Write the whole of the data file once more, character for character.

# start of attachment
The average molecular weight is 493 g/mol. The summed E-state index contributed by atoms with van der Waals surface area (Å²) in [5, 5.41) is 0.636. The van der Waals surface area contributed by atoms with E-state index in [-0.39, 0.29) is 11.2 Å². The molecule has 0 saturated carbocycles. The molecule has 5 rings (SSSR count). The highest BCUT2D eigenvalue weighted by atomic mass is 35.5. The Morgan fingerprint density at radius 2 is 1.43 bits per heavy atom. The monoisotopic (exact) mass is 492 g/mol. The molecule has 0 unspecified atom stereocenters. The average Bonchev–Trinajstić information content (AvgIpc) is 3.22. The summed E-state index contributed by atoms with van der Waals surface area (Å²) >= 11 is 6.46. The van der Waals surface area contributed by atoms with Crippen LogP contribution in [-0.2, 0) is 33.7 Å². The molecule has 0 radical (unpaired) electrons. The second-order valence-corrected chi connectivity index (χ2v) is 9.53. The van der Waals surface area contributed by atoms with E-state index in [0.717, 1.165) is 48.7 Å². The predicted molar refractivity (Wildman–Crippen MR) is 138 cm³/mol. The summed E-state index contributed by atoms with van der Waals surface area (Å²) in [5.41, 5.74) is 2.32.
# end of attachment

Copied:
The average molecular weight is 493 g/mol. The summed E-state index contributed by atoms with van der Waals surface area (Å²) in [5, 5.41) is 0.636. The van der Waals surface area contributed by atoms with E-state index in [-0.39, 0.29) is 11.2 Å². The molecule has 0 saturated carbocycles. The molecule has 5 rings (SSSR count). The highest BCUT2D eigenvalue weighted by atomic mass is 35.5. The Morgan fingerprint density at radius 2 is 1.43 bits per heavy atom. The monoisotopic (exact) mass is 492 g/mol. The molecule has 0 unspecified atom stereocenters. The average Bonchev–Trinajstić information content (AvgIpc) is 3.22. The summed E-state index contributed by atoms with van der Waals surface area (Å²) >= 11 is 6.46. The van der Waals surface area contributed by atoms with Crippen LogP contribution in [-0.2, 0) is 33.7 Å². The molecule has 0 radical (unpaired) electrons. The second-order valence-corrected chi connectivity index (χ2v) is 9.53. The van der Waals surface area contributed by atoms with E-state index in [0.717, 1.165) is 48.7 Å². The predicted molar refractivity (Wildman–Crippen MR) is 138 cm³/mol. The summed E-state index contributed by atoms with van der Waals surface area (Å²) in [5.41, 5.74) is 2.32.